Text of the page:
PAINTING OVER THE CRACKS
It’s time you knew what your nail colour sans varnish says about you
NO COLOUR/VERY PALE
Nutrient deficiencies are one of the most common reasons cited when things go wrong with nails. ‘Anaemia can show itself in pale nails that lack colour,’ says Dr Friedmann. Look familiar? It may be time to boost your iron intake.
If you have a black stripe and it doesn’t change width, it’s likely to be a benign mole under the nail bed. But noticed it change shape or grow? ‘See a dermatologist urgently as it may be a melanoma, a form of skin cancer,’ says Dr Clayton.
Nails can reveal whether something’s a little off with your thyroid. ‘Things to look out for include discoloration of the nail plate,’ says Dr Takwale. A yellow/green tinge can also indicate a fungal infection – either way, best to get it checked.
BITING OFF MORE THAN YOU CAN CHEW
Can’t keep your hands out of your mouth when cortisol levels are up? The satisfaction of each nibble and gnaw is so not worth it. Technically known as onychophagia, nailbiting not only damages your nails, it can also cause problems because of what your mouth is adding to the party. ‘Nail-biting can result in the transfer of yeast and bacteria found in the mouth to the nails,’ says Dr Dana Stern, assistant clinical professor of dermatology at Mount Sinai Medical Center in the US. ‘This can result in infections such as paronychia, where the skin around your nail becomes red and tender, resulting in pus-filled blisters at its most extreme.’ But regular biting can be more than a bad habit. ‘Mental illness can present in the form of nail-biting in anxious patients,’ says Dr Takwale. Nail-biting has been linked with OCD, too. Happily, all damage to your nails is reversible – as long as you can break the behaviour. ‘Keep nails short and manicured so there is nothing left to chew or bite,’ says Lynn Gray, nail expert for Swiss nailcare brand Mavala. ‘Occupying the hands or mouth with other activities, such as chewing gum or squeezing a stress ball, can also be useful.’ Or make like your childhood self and give the bitter polish treatment a go. Mavala Stop (£11 for 10ml) is a transparent varnish with a rancid (but completely harmless) taste. If that doesn’t do it, there’s nothing left but to make your peace and try to keep your bitten hands as clean as possible.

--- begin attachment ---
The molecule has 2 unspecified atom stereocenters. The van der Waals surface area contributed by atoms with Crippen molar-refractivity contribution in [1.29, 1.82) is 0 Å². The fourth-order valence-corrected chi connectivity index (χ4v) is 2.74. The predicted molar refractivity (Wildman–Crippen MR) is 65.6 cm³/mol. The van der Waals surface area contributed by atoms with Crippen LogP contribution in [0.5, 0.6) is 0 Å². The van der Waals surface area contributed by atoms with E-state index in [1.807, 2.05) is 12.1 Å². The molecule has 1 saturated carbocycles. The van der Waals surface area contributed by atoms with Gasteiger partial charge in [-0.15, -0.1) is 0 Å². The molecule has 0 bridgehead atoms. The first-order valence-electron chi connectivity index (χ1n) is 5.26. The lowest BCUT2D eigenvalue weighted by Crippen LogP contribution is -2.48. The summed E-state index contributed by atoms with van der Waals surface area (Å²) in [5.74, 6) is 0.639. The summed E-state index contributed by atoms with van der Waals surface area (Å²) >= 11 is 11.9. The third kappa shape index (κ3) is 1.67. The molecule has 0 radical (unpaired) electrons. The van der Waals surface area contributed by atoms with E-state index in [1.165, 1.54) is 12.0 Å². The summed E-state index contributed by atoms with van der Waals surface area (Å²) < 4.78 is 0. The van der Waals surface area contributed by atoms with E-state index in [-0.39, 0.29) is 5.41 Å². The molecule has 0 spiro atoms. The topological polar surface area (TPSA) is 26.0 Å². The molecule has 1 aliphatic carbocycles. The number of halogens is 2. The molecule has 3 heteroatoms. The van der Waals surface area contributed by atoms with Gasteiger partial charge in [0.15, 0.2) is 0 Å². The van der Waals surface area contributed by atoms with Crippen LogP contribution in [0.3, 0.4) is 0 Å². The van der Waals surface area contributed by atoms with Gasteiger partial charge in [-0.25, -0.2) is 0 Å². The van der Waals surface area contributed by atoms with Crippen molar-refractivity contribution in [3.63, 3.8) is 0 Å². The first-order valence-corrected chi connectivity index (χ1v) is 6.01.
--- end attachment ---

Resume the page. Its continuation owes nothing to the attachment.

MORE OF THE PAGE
IN THE RED?
Redness around your nail could be inflammation if you’re a picker or a biter – or it could be an allergic reaction. ‘Nail varnish often contains chemicals such as camphor and formaldehyde, which can be a cause of contact allergies,’ says Dr Friedmann. ‘It’s rare for individuals to become allergic to their polish, but it can happen.’ And don’t think that you’re immune just because you’ve never had any problems before. ‘Allergies can occur with nail products used for a long time,’ says Dr Takwale. Avoid the chance of an unwelcome reaction with non-toxic nail polish brands such as Kure Bazaar, whose vegan varnishes are up to 90% naturally derived and ‘10-free’ – meaning that 10 commonly used varnish chemicals have been removed from the polish formation.